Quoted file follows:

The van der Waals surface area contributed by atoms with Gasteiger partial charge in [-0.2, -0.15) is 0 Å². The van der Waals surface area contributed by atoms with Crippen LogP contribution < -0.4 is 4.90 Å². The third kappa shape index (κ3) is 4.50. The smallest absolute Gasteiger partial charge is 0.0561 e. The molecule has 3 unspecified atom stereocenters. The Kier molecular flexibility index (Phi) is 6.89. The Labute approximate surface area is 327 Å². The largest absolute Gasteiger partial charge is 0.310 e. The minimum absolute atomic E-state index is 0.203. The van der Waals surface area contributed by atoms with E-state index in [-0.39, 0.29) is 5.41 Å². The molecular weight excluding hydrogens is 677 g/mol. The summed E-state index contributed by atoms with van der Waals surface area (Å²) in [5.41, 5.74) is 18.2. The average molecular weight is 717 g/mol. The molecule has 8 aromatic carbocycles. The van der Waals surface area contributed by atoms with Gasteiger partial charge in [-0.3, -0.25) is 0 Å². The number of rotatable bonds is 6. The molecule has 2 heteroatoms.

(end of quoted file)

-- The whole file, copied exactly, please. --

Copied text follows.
The van der Waals surface area contributed by atoms with Gasteiger partial charge in [-0.2, -0.15) is 0 Å². The van der Waals surface area contributed by atoms with Crippen LogP contribution < -0.4 is 4.90 Å². The third kappa shape index (κ3) is 4.50. The smallest absolute Gasteiger partial charge is 0.0561 e. The molecule has 3 unspecified atom stereocenters. The Kier molecular flexibility index (Phi) is 6.89. The Labute approximate surface area is 327 Å². The largest absolute Gasteiger partial charge is 0.310 e. The minimum absolute atomic E-state index is 0.203. The van der Waals surface area contributed by atoms with E-state index in [-0.39, 0.29) is 5.41 Å². The molecular weight excluding hydrogens is 677 g/mol. The summed E-state index contributed by atoms with van der Waals surface area (Å²) in [5.41, 5.74) is 18.2. The average molecular weight is 717 g/mol. The molecule has 8 aromatic carbocycles. The van der Waals surface area contributed by atoms with Gasteiger partial charge in [-0.3, -0.25) is 0 Å². The number of rotatable bonds is 6. The molecule has 2 heteroatoms.